Tether, the digital currency that is purported to be backed by U.S. dollars, has been surging in trading — with daily trading volume around $3 billion, behind only bitcoin. But the problem, according to the Wall Street Journal, is that there isn’t any evidence to back the claim that it’s tied to U.S. dollars.
According to the Wall Street Journal, Tether is popular with investors because it’s supposed to be tied to the U.S. dollar, resulting in it becoming a crypto bank for digital token businesses that have a tough go at real-life banking relationships, giving them liquidity and place to keep their assets. The paper cited new research from Chainalysis. Because one Tether equals one dollar, it has taken on this additional role as the crypto bank, noted the paper. As a result, its important that Tether has the approximately $2.5 billion needed to back the coins in circulation.
But according to the Wall Street Journal, Tether has never shown any audit that backs up its claim that it has that cash in reserves. The company that controls Tether says it has the reserves — but it hasn’t named the banks where the money is being held, nor would it say where the banks are based and if they are regulated. The WSJ noted that in 2017, Tether hired Friedman to audit the reserves. Friedman issued a preliminary report last year, but Tether says it released Friedman before a final audit was completed. Leonardo Real, Tether’s chief compliance officer, told the WSJ that since Friedman was let go, it has had a hard time finding a reputable firm to audit it. He wouldn’t say why Friedman was let go, noted the report. “There’s nothing to hide here,” said Real in the report. “It’s not three managers just cranking out money randomly in a dark basement somewhere.”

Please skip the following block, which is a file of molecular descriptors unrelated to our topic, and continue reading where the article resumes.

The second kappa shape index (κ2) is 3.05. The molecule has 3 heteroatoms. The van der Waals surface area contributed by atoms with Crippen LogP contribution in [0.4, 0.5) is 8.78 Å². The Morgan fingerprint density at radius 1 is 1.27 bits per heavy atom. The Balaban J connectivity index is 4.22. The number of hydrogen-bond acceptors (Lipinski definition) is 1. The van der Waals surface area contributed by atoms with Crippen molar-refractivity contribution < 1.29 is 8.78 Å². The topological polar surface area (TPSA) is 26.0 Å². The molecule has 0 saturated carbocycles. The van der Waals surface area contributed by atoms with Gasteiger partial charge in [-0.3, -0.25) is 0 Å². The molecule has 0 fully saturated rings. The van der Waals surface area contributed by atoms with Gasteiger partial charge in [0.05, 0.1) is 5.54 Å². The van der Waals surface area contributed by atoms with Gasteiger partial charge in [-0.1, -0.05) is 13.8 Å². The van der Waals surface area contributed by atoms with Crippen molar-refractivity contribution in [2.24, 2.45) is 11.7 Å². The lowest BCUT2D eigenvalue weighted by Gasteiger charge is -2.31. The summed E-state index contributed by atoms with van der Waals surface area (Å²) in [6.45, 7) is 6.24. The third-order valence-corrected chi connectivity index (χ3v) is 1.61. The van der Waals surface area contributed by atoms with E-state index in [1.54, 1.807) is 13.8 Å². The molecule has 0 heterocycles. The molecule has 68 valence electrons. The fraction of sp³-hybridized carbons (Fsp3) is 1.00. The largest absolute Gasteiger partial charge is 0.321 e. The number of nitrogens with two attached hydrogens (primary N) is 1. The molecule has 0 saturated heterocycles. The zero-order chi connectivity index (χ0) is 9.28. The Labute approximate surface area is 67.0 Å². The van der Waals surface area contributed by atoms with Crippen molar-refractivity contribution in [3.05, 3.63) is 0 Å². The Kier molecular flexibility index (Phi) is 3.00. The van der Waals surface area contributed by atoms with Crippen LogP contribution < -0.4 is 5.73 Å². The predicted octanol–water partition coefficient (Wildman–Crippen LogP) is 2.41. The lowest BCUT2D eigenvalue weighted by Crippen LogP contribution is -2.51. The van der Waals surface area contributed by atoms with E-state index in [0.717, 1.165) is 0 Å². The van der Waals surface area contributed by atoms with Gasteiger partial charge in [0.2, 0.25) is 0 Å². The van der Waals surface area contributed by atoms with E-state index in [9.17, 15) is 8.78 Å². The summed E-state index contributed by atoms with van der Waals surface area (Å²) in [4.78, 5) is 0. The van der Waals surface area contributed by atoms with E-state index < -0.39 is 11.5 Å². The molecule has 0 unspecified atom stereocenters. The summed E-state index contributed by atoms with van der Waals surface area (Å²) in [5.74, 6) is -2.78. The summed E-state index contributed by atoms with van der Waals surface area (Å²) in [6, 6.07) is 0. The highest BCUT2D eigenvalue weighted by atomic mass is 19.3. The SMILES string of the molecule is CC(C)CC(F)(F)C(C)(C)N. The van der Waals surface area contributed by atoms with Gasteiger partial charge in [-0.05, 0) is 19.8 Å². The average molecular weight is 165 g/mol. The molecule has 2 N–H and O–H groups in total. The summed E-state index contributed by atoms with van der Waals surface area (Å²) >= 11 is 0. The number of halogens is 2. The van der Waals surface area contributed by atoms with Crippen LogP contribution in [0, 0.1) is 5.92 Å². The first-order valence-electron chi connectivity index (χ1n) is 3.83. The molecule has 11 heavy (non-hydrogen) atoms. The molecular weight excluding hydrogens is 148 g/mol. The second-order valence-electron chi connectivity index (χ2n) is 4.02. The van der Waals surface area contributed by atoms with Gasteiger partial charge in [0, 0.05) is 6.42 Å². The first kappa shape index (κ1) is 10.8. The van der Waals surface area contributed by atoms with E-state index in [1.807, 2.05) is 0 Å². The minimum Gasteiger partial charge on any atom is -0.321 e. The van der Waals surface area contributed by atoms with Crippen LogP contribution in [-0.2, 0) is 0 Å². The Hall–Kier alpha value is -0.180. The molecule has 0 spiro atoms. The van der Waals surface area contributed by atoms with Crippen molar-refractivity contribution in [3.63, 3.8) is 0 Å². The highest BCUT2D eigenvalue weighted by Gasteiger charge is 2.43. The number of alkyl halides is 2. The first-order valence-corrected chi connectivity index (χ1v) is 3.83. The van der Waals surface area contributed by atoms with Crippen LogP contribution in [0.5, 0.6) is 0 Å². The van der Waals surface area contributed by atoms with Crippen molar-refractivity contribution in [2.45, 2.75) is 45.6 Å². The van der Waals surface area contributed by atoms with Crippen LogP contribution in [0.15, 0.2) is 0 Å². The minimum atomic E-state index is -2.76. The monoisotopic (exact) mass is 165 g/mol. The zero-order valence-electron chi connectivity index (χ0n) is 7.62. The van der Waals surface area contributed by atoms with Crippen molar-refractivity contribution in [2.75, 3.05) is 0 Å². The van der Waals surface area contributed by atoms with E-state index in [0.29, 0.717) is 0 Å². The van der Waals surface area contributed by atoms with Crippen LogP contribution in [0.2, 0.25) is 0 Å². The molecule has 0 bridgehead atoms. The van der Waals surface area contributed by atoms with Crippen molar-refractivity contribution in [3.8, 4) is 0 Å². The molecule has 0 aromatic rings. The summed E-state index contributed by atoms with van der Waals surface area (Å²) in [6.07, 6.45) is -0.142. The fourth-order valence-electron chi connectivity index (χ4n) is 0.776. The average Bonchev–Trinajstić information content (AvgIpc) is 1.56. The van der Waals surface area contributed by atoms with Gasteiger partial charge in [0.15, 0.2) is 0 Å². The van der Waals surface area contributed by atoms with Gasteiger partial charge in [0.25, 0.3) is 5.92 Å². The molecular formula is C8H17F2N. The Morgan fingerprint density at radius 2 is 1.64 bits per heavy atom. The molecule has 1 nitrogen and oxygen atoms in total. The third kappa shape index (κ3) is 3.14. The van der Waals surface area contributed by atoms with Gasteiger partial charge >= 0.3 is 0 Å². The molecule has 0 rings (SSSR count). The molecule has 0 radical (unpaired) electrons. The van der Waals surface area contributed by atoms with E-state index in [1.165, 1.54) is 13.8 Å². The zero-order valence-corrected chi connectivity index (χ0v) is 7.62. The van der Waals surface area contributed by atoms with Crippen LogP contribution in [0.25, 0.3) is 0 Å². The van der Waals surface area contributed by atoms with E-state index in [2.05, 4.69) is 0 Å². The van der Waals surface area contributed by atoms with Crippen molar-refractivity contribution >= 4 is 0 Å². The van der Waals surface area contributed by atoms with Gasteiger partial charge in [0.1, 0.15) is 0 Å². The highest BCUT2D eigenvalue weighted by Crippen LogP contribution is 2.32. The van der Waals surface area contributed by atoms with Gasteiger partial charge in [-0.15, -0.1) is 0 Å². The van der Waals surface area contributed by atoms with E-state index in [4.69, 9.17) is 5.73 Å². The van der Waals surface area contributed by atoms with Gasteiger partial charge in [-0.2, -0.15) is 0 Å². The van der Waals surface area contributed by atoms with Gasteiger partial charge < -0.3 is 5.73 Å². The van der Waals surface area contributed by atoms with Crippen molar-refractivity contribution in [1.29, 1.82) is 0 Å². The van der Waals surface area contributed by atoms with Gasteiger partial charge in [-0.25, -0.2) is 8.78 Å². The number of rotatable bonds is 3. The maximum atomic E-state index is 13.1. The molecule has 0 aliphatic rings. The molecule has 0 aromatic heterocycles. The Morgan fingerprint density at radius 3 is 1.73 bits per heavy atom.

In June, law firm Freeh Sporkin & Sullivan was hired and issued a report in which it said it believed Tether was backed by the U.S. dollar fully. Still, critics of Tether said it wasn’t an audit and that the law firm wouldn’t name the banks it contacted to verify the cash reserves. Meanwhile, Real told the WSJ Tether plans to release more evidence to support its claims.
The report noted that the way Tether is created is also raising concerns among investors and market players, given there isn’t a set Tether in circulation — which means demand drives new issuance and investors have little visibility into the process. “It’s sort of the central bank of crypto trading,” said David Gerard, a programmer and author of “Attack of the 50 Foot Blockchain,” in the report. Yet “they don’t conduct themselves like you’d expect a responsible, sensible financial institution to do.”
Over the past year-and-a-half, Tether’s market value has risen to $2.4 billion from about $10 million at the beginning of 2017 and is an important source of liquidity for the crypto market. The WSJ noted at points this summer that Tether accounted for as much as 80 percent of bitcoin trading volume. The paper cited CryptoCompare for the data. It started the year accounting for 10 percent of the digital token trading volume. The paper noted that close to half of its trading volume is spread out among a handful of exchanges that accept Tether.